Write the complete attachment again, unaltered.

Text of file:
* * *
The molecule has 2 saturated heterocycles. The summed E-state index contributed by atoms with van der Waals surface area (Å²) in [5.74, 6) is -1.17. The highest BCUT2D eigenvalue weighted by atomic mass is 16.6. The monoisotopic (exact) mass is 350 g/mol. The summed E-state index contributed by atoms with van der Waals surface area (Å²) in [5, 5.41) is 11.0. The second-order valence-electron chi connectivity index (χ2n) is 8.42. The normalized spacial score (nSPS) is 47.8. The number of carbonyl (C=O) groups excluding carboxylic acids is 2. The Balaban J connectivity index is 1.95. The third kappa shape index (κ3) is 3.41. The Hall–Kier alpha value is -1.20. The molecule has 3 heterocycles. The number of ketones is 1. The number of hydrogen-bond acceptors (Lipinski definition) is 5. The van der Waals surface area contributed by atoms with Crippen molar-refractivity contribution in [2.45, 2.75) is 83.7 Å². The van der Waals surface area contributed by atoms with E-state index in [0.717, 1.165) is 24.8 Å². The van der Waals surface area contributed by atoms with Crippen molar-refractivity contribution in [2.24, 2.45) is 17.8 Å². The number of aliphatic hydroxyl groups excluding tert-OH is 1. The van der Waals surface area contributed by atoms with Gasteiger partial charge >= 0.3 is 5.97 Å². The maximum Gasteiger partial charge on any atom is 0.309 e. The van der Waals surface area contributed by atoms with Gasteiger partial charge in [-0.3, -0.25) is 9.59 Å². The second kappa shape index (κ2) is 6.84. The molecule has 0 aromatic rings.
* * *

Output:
The molecule has 2 saturated heterocycles. The summed E-state index contributed by atoms with van der Waals surface area (Å²) in [5.74, 6) is -1.17. The highest BCUT2D eigenvalue weighted by atomic mass is 16.6. The monoisotopic (exact) mass is 350 g/mol. The summed E-state index contributed by atoms with van der Waals surface area (Å²) in [5, 5.41) is 11.0. The second-order valence-electron chi connectivity index (χ2n) is 8.42. The normalized spacial score (nSPS) is 47.8. The number of carbonyl (C=O) groups excluding carboxylic acids is 2. The Balaban J connectivity index is 1.95. The third kappa shape index (κ3) is 3.41. The Hall–Kier alpha value is -1.20. The molecule has 3 heterocycles. The number of ketones is 1. The number of hydrogen-bond acceptors (Lipinski definition) is 5. The van der Waals surface area contributed by atoms with Crippen molar-refractivity contribution in [2.45, 2.75) is 83.7 Å². The van der Waals surface area contributed by atoms with E-state index in [0.717, 1.165) is 24.8 Å². The van der Waals surface area contributed by atoms with Crippen molar-refractivity contribution in [2.24, 2.45) is 17.8 Å². The number of aliphatic hydroxyl groups excluding tert-OH is 1. The van der Waals surface area contributed by atoms with Gasteiger partial charge >= 0.3 is 5.97 Å². The maximum Gasteiger partial charge on any atom is 0.309 e. The van der Waals surface area contributed by atoms with Gasteiger partial charge in [-0.3, -0.25) is 9.59 Å². The second kappa shape index (κ2) is 6.84. The molecule has 0 aromatic rings.